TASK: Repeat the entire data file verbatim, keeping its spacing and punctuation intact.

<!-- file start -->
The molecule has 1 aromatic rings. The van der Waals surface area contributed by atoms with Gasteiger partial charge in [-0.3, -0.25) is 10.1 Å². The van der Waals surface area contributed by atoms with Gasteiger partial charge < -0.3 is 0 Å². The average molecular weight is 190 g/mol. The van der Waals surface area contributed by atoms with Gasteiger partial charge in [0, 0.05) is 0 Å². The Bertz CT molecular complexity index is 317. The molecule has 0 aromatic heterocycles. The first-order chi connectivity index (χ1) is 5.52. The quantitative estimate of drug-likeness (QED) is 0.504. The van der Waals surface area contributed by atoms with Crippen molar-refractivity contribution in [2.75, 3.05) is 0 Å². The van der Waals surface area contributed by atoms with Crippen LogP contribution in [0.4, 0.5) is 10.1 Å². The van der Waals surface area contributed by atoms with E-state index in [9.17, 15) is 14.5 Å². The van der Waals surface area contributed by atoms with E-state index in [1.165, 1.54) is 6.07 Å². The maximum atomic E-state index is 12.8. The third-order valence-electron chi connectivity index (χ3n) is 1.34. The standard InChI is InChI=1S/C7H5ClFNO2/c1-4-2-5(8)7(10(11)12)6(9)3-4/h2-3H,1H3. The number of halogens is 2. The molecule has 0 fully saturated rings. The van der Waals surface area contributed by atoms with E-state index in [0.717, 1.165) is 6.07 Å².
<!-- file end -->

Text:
The molecule has 1 aromatic rings. The van der Waals surface area contributed by atoms with Gasteiger partial charge in [-0.3, -0.25) is 10.1 Å². The van der Waals surface area contributed by atoms with Gasteiger partial charge < -0.3 is 0 Å². The average molecular weight is 190 g/mol. The van der Waals surface area contributed by atoms with Gasteiger partial charge in [0, 0.05) is 0 Å². The Bertz CT molecular complexity index is 317. The molecule has 0 aromatic heterocycles. The first-order chi connectivity index (χ1) is 5.52. The quantitative estimate of drug-likeness (QED) is 0.504. The van der Waals surface area contributed by atoms with Crippen molar-refractivity contribution in [2.75, 3.05) is 0 Å². The van der Waals surface area contributed by atoms with Crippen LogP contribution in [0.4, 0.5) is 10.1 Å². The van der Waals surface area contributed by atoms with E-state index in [9.17, 15) is 14.5 Å². The van der Waals surface area contributed by atoms with E-state index in [1.165, 1.54) is 6.07 Å². The maximum atomic E-state index is 12.8. The third-order valence-electron chi connectivity index (χ3n) is 1.34. The standard InChI is InChI=1S/C7H5ClFNO2/c1-4-2-5(8)7(10(11)12)6(9)3-4/h2-3H,1H3. The number of halogens is 2. The molecule has 0 fully saturated rings. The van der Waals surface area contributed by atoms with E-state index in [0.717, 1.165) is 6.07 Å².